You can contact Pet Poison Hotline mentioned below:
- AAPCC (800) 222-1222
- The Animal Poison Control Center of the ASPCA (888)426-4435 [charges a fee]
- The Pet Poison Helpline (855) 764-7661
Tip: Collect a sample of the plant ingested or vomiting sample, if possible, for vets to simplify the diagnosis.
Stages of Recovery from Begonias Poisoning
Begonias toxicity is mild compared to plants like Peace Lily, Snake Plants, and ZZ plants, so the recovery period is relatively fast.
Your pets will take 1-2 weeks to bounce back and start feeling like themselves.
When no longer ingested, oxalate crystals lose their potency, and their effect starts fading quickly.
The diet will have certain restrictions because of the oral damage, but the exercises to keep up will be minimal.
So unless your pets have been installed feeding tubes, there’s nothing to worry about.
How to Prevent Your Cats and Dogs from Eating Begonias?
No matter how disciplined your furry friends are, time and again, they get a little mischievous with plants.
But you don’t have to choose between your pets and plants if little care is taken. You can prevent your pets from eating Begonias in the following ways.
- Furry animals are usually sensitive to smells. So, spray your Begonias with repellents like Bodhi Spray.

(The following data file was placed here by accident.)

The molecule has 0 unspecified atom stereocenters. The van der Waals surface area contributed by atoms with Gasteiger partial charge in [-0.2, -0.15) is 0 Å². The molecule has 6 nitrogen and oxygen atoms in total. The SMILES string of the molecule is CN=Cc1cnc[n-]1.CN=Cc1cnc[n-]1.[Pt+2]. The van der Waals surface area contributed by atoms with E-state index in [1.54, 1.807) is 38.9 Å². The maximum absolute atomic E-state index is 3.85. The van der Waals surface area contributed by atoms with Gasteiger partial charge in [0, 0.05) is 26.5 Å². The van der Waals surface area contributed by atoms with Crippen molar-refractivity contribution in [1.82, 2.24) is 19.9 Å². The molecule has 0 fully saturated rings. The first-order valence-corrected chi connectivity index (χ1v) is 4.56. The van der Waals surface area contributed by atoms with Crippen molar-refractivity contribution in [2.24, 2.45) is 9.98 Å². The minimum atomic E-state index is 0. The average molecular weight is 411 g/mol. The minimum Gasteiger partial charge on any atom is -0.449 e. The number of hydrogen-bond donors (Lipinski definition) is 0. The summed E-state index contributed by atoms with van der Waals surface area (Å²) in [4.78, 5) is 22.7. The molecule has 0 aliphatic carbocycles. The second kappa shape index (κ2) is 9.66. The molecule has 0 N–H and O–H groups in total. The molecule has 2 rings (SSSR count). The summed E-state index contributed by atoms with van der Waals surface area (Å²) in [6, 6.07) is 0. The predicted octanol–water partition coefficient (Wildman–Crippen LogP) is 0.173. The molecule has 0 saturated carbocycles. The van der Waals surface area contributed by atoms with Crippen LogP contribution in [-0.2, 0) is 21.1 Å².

- One sniff, and they’re away from the plant. This trick is straightforward yet effective.
- Just place your plants on the top of the shelf or somewhere higher. Make sure your dog can’t reach the plants on its two legs.
- Plant your Begonias at a certain height where they can’t reach so that curiosity won’t kill the cat.
- If you surround them with plants like Marigold and Rue, which they supposedly don’t prefer, you don’t have to worry about anything.
From Editorial Team
Knowing about your plants’ effects on your fur babies would be best if you are a plant parent and own animals.
Keep your Begonias out of your pet’s reach, and if possible, train your fur babies not to consume any plants, whether poisonous or non-poisonous.
It will save your plants, pets, and even yourself from unwanted trauma.